Embanked pit alignment 130m south and 310m SSE of Jingleby House


Heritage Category: Scheduled Monument

List Entry Number: 1020217

Date first listed: 07-Nov-2001


Ordnance survey map of Embanked pit alignment 130m south and 310m SSE of Jingleby House
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This copy shows the entry on 23-Jan-2019 at 13:39:28.


The building or site itself may lie within the boundary of more than one authority.

County: North Yorkshire

District: Ryedale (District Authority)

Parish: Allerston


National Grid Reference: SE 89341 89408, SE 89417 89277


Legacy Record - This information may be included in the List Entry Details.

Reasons for Designation

A pit alignment is a linear arrangement of fairly closely-spaced circular or rectangular holes or pits over 1m in diameter. Some examples are several kilometres long and some occur as part of a more complex linear earthwork including linear ditches, slots, palisades and linear banks. Once dug, the pits were left as open features which eroded and silted up over a period of time. Nearly all pit alignments have been discovered from aerial photography and survive as cropmarks or soil marks. They are largely found in river valleys in central and northern England but they are also common on the Yorkshire Wolds and are found in smaller numbers on other light, freely draining soils. Pit alignments probably formed boundaries. Where excavated they usually appear to be prehistoric in date, although examples are also known from the Roman period. All examples surviving as earthworks are considered to merit protection. On the North York Moors several pit alignments have been identified with surviving earthworks. These examples have been found to have a low bank on either side of the line of pits and have been termed embanked pit alignments (EPA). The EPA 130m south and 310m SSE of Jingleby House is in a good state of preservation. Despite limited disturbance, significant information about the date and original form of the monument will be preserved. Important environmental evidence will survive within the waterlogged pit fills and evidence for earlier land use will survive beneath the banks. The eastern Tabular Hills is an area which has many networks of prehistoric land boundaries. These are thought to represent systems of territorial land division which were constructed to augment natural divisions of the landscape by river valleys and watersheds. The Dalby Forest and Scamridge areas have a particular concentration which is thought to have originated in the Late Neolithic or Early Bronze Age, earlier than most other prehistoric boundary systems on the Tabular Hills. The networks within this concentration, and many of their component boundaries, are notably complex and are of considerable importance for understanding the development of later prehistoric society in eastern Yorkshire. This EPA is part of the system of boundaries dividing the area between Troutsdale in the south and the scarp edge of the Tabular Hills in the north. It lies close to a complex of similar EPAs which have been identified through survey work as the earliest boundaries in this area. The relationships of this monument with these boundaries and with the burial monuments in the landscape surrounding them are important for understanding the chronological development of land division during the later prehistoric period.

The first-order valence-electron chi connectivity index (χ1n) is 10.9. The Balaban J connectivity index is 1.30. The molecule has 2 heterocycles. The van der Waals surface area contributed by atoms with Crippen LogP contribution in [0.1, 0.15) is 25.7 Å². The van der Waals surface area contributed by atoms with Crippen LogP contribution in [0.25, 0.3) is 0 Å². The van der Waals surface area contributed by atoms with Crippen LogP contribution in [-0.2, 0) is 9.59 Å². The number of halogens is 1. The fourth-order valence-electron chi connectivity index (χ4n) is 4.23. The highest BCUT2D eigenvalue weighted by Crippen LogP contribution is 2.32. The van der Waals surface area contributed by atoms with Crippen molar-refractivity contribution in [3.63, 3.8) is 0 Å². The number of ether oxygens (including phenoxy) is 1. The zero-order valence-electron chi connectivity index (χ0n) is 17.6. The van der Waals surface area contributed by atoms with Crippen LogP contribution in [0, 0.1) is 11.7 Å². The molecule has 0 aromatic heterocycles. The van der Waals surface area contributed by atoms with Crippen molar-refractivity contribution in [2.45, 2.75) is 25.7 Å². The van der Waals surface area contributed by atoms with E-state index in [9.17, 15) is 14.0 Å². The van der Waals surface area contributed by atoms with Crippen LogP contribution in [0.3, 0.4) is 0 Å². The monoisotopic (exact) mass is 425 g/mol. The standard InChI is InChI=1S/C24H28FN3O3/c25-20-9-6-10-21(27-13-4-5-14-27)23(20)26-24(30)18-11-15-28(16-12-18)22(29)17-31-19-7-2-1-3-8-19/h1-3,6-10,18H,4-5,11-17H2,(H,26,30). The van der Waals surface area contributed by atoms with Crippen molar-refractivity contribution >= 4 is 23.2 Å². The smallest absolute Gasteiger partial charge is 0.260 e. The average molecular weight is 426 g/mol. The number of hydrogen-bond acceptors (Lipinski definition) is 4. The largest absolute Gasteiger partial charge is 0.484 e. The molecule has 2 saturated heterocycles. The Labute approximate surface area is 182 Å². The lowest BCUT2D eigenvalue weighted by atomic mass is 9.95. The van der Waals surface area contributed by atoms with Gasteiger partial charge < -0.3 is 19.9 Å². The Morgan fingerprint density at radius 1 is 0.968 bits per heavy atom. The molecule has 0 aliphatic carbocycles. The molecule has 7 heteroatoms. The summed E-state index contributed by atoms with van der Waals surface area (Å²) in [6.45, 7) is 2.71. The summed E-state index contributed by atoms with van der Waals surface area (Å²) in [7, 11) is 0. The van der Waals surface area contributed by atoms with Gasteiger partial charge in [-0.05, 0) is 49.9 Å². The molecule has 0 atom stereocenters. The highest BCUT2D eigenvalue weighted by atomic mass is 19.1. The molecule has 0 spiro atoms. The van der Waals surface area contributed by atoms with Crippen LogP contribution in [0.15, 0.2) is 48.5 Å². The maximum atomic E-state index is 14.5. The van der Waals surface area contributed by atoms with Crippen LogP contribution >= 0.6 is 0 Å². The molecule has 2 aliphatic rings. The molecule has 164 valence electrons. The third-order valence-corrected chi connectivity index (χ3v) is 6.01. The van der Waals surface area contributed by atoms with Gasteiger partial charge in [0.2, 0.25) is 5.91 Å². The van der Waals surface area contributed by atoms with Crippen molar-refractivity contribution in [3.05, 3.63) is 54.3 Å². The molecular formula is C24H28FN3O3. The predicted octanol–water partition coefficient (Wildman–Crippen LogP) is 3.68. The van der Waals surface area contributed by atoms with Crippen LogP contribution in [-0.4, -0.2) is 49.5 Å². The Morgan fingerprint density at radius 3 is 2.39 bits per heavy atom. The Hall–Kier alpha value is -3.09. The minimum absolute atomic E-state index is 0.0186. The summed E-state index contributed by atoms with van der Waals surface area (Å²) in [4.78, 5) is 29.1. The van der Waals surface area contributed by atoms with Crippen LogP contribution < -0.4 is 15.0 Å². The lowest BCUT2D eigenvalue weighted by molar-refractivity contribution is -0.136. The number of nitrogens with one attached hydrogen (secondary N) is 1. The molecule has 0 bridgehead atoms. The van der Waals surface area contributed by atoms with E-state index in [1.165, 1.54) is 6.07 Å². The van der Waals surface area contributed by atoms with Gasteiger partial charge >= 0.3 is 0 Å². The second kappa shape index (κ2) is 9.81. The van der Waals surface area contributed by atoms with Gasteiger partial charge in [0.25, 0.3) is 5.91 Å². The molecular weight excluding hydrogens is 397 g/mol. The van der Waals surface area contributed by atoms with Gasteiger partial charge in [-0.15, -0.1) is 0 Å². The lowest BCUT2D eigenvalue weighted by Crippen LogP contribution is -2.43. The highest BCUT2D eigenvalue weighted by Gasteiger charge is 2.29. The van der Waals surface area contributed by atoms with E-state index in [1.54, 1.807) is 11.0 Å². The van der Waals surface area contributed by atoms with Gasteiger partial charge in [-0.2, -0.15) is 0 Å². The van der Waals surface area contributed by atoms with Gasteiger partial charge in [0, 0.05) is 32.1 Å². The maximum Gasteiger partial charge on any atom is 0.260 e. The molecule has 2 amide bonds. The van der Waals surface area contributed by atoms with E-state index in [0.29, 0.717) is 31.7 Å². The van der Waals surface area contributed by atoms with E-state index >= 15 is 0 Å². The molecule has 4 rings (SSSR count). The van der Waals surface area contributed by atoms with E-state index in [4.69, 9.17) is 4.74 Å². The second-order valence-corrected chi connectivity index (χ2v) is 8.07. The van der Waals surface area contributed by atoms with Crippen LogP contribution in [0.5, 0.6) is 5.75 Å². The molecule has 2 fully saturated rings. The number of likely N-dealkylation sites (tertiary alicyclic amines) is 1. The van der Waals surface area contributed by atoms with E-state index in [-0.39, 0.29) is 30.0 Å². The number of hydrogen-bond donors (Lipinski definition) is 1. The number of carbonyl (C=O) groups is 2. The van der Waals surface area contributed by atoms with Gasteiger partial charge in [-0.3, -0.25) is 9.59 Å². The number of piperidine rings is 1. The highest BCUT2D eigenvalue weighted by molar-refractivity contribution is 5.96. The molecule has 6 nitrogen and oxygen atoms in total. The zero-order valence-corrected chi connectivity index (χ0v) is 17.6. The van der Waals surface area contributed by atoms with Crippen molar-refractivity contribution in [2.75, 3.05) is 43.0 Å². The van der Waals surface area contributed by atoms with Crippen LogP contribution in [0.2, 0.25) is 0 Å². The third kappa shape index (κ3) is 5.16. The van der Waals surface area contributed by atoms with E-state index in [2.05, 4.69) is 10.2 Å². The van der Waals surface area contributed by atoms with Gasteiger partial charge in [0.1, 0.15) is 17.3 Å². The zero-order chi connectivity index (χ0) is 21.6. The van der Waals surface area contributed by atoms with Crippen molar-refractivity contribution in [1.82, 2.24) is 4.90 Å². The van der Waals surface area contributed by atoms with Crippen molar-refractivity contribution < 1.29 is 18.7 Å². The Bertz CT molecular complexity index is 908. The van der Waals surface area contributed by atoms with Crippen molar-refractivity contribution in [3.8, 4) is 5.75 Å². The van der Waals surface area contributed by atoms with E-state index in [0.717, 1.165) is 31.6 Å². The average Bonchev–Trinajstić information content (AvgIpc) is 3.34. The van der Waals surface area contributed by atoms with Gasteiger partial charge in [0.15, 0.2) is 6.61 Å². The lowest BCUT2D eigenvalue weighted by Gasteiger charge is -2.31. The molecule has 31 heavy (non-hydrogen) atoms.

Legacy Record - This information may be included in the List Entry Details.


The monument includes a pit alignment which is situated in Dalby Forest, towards the northern edge of the Tabular Hills. The alignment runs SSE to NNW between the heads of Troutsdale and Worry Gill, curving more to the north west at the northern end. It is divided into two parts by the Dalby Forest Drive which cuts across it towards its northern end; the monument therefore has two areas of protection. The pit alignment is of the type known as an embanked pit alignment. It has a line of regularly-spaced and well-defined sub-circular pits, which are flanked by two parallel banks of earth and stone. The pits average 2m in diameter and 0.3m-0.5m in depth, but a few have eroded up to 3.5m in diameter and up to 2.2m in depth. They are spaced 3m-4m apart, centre to centre. Towards the southern end of the pit alignment, most of the pits are waterlogged. The banks each have a shallow rounded profile and are 2m-3m wide. They stand up to 0.7m high, although they are no more than 0.3m high in places where they have been damaged by forestry activities. The earthworks have an overall maximum diameter of 10m. The pit alignment is truncated at the northern and southern ends by an old footpath and a modern trackway respectively. The northern part is also breached by an unsurfaced forestry track. There is a further breach to the immediate south of the Dalby Forest Drive. The monument forms part of a network of prehistoric linear boundaries which are surrounded by many other prehistoric monuments, particularly burials.

MAP EXTRACT The site of the monument is shown on the attached map extract.


The contents of this record have been generated from a legacy data system.

Legacy System number: 34683

Legacy System: RSM


Books and journals
Northern Archaeological Associates, , North York Moors Forest Survey Phase Two, (1996)
Spratt, D A, Linear Earthworks of the Tabular Hills: North East Yorkshire, (1989), 34-41
English Heritage, Prehistoric embanked pit alignments on Ebberston Low Moor, (1999)
Title: Ordnance Survey 2nd Edition 25" sheet 76/11 Source Date: 1912 Author: Publisher: Surveyor:

End of official listing